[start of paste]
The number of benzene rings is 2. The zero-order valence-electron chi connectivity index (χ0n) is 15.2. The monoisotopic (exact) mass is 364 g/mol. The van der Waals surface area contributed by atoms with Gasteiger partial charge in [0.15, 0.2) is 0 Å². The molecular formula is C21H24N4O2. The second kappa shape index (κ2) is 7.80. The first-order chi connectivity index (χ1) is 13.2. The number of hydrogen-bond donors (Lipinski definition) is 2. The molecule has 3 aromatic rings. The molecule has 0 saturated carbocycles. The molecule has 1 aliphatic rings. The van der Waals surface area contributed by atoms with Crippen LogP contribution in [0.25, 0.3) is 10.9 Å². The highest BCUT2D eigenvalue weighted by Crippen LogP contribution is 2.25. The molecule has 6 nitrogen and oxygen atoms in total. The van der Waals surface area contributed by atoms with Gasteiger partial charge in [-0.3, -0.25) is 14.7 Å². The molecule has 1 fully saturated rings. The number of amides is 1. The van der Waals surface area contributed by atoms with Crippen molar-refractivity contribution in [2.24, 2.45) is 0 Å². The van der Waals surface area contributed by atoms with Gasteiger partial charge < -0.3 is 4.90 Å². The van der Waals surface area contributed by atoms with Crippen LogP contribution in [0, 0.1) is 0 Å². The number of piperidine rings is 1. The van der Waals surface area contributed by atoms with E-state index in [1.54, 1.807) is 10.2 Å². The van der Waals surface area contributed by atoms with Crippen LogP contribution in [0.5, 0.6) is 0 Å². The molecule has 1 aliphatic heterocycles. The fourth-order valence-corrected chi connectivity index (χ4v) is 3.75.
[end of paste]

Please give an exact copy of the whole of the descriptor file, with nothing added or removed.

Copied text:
The number of benzene rings is 2. The zero-order valence-electron chi connectivity index (χ0n) is 15.2. The monoisotopic (exact) mass is 364 g/mol. The van der Waals surface area contributed by atoms with Gasteiger partial charge in [0.15, 0.2) is 0 Å². The molecular formula is C21H24N4O2. The second kappa shape index (κ2) is 7.80. The first-order chi connectivity index (χ1) is 13.2. The number of hydrogen-bond donors (Lipinski definition) is 2. The molecule has 3 aromatic rings. The molecule has 0 saturated carbocycles. The molecule has 1 aliphatic rings. The van der Waals surface area contributed by atoms with Crippen LogP contribution in [0.25, 0.3) is 10.9 Å². The highest BCUT2D eigenvalue weighted by Crippen LogP contribution is 2.25. The molecule has 6 nitrogen and oxygen atoms in total. The van der Waals surface area contributed by atoms with Gasteiger partial charge in [-0.3, -0.25) is 14.7 Å². The molecule has 1 fully saturated rings. The number of amides is 1. The van der Waals surface area contributed by atoms with Crippen molar-refractivity contribution in [2.24, 2.45) is 0 Å². The van der Waals surface area contributed by atoms with Gasteiger partial charge < -0.3 is 4.90 Å². The van der Waals surface area contributed by atoms with Crippen LogP contribution in [0, 0.1) is 0 Å². The number of piperidine rings is 1. The van der Waals surface area contributed by atoms with E-state index in [1.54, 1.807) is 10.2 Å². The van der Waals surface area contributed by atoms with Crippen LogP contribution in [0.5, 0.6) is 0 Å². The molecule has 1 aliphatic heterocycles. The fourth-order valence-corrected chi connectivity index (χ4v) is 3.75.